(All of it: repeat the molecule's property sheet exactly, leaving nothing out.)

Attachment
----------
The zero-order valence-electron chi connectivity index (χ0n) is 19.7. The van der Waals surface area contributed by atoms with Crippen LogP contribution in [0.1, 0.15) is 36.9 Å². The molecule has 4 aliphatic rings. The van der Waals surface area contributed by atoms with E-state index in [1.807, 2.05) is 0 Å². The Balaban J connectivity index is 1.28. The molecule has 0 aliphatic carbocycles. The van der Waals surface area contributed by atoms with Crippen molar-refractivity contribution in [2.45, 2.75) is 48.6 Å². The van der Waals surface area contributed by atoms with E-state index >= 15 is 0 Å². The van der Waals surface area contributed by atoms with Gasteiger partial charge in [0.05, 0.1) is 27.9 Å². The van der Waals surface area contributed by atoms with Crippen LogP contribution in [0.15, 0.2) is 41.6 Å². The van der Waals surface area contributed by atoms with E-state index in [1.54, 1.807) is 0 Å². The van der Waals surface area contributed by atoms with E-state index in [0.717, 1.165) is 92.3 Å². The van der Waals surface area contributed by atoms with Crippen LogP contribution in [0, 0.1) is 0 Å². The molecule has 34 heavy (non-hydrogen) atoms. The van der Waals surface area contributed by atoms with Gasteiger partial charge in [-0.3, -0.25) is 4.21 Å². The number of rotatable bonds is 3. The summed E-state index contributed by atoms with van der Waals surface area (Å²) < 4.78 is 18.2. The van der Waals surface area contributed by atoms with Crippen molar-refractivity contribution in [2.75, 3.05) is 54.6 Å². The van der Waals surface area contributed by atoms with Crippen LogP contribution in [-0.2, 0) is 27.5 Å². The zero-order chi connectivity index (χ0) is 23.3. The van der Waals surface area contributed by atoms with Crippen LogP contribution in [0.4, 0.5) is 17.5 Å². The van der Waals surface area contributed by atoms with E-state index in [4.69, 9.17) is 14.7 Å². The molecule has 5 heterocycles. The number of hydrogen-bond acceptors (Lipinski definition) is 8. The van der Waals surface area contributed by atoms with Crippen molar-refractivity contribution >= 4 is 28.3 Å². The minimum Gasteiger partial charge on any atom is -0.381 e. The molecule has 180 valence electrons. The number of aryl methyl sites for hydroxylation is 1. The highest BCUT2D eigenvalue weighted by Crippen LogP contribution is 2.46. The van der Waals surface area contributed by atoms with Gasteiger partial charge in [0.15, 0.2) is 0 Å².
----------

The zero-order valence-electron chi connectivity index (χ0n) is 19.7. The van der Waals surface area contributed by atoms with Crippen LogP contribution in [0.1, 0.15) is 36.9 Å². The molecule has 4 aliphatic rings. The van der Waals surface area contributed by atoms with E-state index in [1.807, 2.05) is 0 Å². The Balaban J connectivity index is 1.28. The molecule has 0 aliphatic carbocycles. The van der Waals surface area contributed by atoms with Crippen molar-refractivity contribution in [2.45, 2.75) is 48.6 Å². The van der Waals surface area contributed by atoms with E-state index >= 15 is 0 Å². The van der Waals surface area contributed by atoms with Gasteiger partial charge in [0.05, 0.1) is 27.9 Å². The van der Waals surface area contributed by atoms with Crippen LogP contribution in [0.15, 0.2) is 41.6 Å². The van der Waals surface area contributed by atoms with E-state index in [1.54, 1.807) is 0 Å². The van der Waals surface area contributed by atoms with E-state index in [0.717, 1.165) is 92.3 Å². The van der Waals surface area contributed by atoms with Crippen LogP contribution in [0, 0.1) is 0 Å². The molecule has 34 heavy (non-hydrogen) atoms. The van der Waals surface area contributed by atoms with Gasteiger partial charge in [-0.3, -0.25) is 4.21 Å². The number of rotatable bonds is 3. The summed E-state index contributed by atoms with van der Waals surface area (Å²) < 4.78 is 18.2. The van der Waals surface area contributed by atoms with Crippen molar-refractivity contribution in [2.75, 3.05) is 54.6 Å². The van der Waals surface area contributed by atoms with Crippen LogP contribution in [-0.2, 0) is 27.5 Å². The zero-order chi connectivity index (χ0) is 23.3. The van der Waals surface area contributed by atoms with Crippen LogP contribution in [0.4, 0.5) is 17.5 Å². The van der Waals surface area contributed by atoms with E-state index in [4.69, 9.17) is 14.7 Å². The molecule has 5 heterocycles. The number of hydrogen-bond acceptors (Lipinski definition) is 8. The van der Waals surface area contributed by atoms with Crippen molar-refractivity contribution >= 4 is 28.3 Å². The minimum Gasteiger partial charge on any atom is -0.381 e. The molecule has 180 valence electrons. The number of aryl methyl sites for hydroxylation is 1. The highest BCUT2D eigenvalue weighted by Crippen LogP contribution is 2.46. The van der Waals surface area contributed by atoms with Gasteiger partial charge in [0.15, 0.2) is 0 Å².